Third country

DG MEME proposed letting Bosnia and Herzegovina enter the European Union on the day Brexit happened and to change its name to United Kingdom of Bosnia and Herzegovina (UK for short). In that way we didn’t have to remove UK from official documents or changing 28 to 27 countries. According to the Court of Auditors this would have saved us more or less the IT and editors men days equivalent of one Bosnian GDP. It was a risk-free proposal, which was incomprehensibly rejected.

A third country (/θɜː(r)d kʌntɹi/) is a country that has not (yet) joined the European Union; or a country which, through some inexplicable act of self-harm, has left that same Union. In this latter case the term is often mispronounced as turd country (/tɜːd kʌntɹi/), but DGT ensures that this phonetic change doesn’t carry any diplomatic implication.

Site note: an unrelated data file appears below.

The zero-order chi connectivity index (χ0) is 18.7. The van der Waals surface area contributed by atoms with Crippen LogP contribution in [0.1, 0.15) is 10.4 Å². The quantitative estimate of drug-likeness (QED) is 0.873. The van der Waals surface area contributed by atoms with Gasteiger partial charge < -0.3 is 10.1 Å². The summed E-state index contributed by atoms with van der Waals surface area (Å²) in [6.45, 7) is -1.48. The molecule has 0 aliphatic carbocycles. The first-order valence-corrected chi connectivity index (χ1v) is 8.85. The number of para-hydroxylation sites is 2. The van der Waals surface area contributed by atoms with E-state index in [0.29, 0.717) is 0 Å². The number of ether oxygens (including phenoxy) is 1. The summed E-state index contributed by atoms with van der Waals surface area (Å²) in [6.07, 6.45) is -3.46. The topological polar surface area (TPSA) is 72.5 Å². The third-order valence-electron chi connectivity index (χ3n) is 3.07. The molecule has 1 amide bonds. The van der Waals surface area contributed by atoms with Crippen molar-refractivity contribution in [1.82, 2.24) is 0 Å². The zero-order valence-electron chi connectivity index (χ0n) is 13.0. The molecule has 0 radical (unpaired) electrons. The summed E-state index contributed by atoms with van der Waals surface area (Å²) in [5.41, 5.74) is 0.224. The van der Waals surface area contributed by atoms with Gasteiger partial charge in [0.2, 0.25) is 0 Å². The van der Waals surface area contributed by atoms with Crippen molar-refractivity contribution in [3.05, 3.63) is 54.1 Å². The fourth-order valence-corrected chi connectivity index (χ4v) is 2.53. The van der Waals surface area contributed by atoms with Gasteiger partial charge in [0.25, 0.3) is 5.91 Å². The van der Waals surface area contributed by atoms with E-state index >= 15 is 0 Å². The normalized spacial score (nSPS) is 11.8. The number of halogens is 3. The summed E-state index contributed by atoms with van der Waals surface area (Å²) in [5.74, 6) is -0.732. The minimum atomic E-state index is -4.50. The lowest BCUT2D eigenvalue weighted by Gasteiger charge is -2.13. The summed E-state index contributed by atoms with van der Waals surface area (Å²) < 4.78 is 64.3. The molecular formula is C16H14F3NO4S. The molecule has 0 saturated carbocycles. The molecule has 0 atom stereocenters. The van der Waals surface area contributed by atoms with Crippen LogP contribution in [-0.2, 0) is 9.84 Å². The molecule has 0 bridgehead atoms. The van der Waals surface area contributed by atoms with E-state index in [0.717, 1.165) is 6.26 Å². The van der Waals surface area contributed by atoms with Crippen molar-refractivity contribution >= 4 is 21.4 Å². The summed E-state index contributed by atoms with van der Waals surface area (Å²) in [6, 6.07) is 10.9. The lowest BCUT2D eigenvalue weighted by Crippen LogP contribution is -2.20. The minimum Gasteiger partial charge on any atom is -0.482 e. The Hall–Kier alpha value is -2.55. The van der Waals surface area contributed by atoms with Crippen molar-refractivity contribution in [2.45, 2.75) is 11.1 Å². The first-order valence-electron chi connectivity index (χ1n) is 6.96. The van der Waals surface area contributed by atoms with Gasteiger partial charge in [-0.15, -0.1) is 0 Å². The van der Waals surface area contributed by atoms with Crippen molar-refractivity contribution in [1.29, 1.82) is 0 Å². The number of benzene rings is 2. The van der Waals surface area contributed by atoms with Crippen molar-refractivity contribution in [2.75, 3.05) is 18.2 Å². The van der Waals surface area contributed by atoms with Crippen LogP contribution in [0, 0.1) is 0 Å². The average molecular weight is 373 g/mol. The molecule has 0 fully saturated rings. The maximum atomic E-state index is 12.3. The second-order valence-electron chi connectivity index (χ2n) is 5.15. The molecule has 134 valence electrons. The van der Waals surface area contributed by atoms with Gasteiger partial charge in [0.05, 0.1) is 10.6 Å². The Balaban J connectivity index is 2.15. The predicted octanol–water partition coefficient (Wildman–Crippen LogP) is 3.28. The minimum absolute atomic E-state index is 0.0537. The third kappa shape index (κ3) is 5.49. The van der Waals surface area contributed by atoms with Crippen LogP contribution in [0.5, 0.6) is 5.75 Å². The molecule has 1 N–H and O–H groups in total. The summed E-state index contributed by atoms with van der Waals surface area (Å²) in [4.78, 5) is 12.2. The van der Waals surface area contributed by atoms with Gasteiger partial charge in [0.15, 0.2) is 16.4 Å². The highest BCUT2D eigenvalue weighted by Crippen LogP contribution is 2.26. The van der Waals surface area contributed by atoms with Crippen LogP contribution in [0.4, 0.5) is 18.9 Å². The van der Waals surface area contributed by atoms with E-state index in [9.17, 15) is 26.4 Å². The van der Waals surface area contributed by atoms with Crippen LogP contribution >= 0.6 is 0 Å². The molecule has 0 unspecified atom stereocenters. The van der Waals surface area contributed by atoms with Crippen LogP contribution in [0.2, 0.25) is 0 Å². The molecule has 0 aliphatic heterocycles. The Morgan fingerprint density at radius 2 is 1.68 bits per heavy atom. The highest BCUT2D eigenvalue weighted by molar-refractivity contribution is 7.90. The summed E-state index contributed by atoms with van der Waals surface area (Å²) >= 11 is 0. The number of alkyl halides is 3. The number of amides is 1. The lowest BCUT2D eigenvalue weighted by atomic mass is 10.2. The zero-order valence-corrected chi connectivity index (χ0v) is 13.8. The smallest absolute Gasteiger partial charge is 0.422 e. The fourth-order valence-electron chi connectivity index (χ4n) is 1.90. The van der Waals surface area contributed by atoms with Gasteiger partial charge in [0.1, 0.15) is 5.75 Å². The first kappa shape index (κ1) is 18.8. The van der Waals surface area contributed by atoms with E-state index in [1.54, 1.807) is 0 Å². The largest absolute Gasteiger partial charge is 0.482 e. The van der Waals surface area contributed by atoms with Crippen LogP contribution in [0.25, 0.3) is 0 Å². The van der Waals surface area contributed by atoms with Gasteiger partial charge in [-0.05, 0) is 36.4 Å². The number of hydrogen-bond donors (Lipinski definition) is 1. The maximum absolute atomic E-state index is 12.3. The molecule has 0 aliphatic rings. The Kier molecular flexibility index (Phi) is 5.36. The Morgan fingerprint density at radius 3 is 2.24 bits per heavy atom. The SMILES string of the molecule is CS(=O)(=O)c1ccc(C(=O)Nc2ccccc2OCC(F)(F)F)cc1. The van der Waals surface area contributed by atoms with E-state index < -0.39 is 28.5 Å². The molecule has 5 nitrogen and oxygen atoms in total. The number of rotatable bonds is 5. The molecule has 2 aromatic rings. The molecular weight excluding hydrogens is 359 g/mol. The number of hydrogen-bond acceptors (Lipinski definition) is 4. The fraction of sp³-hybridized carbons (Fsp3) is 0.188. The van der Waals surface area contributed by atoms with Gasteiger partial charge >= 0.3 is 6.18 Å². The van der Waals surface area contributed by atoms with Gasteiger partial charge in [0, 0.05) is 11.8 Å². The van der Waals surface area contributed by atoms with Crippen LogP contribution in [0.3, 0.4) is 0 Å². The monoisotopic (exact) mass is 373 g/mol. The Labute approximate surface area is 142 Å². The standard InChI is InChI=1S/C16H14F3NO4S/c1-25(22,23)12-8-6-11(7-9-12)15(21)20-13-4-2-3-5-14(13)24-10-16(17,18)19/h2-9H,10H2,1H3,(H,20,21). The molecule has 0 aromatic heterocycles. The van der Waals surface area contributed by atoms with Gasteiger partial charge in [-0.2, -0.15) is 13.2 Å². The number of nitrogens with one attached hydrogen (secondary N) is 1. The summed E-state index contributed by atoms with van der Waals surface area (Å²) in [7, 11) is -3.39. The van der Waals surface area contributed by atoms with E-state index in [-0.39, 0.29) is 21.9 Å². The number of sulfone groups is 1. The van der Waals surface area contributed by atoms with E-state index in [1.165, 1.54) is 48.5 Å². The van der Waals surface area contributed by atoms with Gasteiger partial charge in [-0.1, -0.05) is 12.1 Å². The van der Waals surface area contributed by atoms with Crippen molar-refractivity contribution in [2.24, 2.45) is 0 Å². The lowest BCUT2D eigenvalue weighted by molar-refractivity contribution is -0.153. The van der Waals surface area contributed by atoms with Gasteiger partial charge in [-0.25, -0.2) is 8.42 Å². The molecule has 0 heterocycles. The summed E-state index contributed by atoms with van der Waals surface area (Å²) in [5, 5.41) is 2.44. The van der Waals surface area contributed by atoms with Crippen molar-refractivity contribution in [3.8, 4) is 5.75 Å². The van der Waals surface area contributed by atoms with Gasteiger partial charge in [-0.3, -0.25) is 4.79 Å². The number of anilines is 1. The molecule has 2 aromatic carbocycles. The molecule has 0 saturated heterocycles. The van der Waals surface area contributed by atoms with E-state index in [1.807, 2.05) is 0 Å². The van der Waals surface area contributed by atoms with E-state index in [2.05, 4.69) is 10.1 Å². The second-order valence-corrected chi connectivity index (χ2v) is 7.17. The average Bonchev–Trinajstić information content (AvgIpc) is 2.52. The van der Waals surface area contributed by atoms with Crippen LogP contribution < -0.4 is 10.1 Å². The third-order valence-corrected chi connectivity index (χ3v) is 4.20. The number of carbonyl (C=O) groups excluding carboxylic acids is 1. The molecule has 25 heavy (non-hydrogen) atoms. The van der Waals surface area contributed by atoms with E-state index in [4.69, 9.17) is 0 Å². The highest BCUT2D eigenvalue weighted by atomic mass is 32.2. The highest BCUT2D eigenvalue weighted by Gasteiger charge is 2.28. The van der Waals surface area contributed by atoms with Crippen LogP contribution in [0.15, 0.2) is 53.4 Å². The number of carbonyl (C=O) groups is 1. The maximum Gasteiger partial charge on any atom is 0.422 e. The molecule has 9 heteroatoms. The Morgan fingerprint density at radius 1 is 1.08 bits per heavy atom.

Third countries can become Member States through a form of administrative and diplomatic transubstantiation known as Enlargement.

Countries with the prospect of joining the European Union start as Potential Candidates (e. g. Bosnia and Herzegovina) and, depending on their capacity to apply the EU legislation (acquis) within their borders, they might become Candidate Countries.

An example of a Candidate Country is Turkey, which applied in 1987 and saw the negotiations (still ongoing) starting in 1999. Turkey is the EU Member State of the future. And always will be.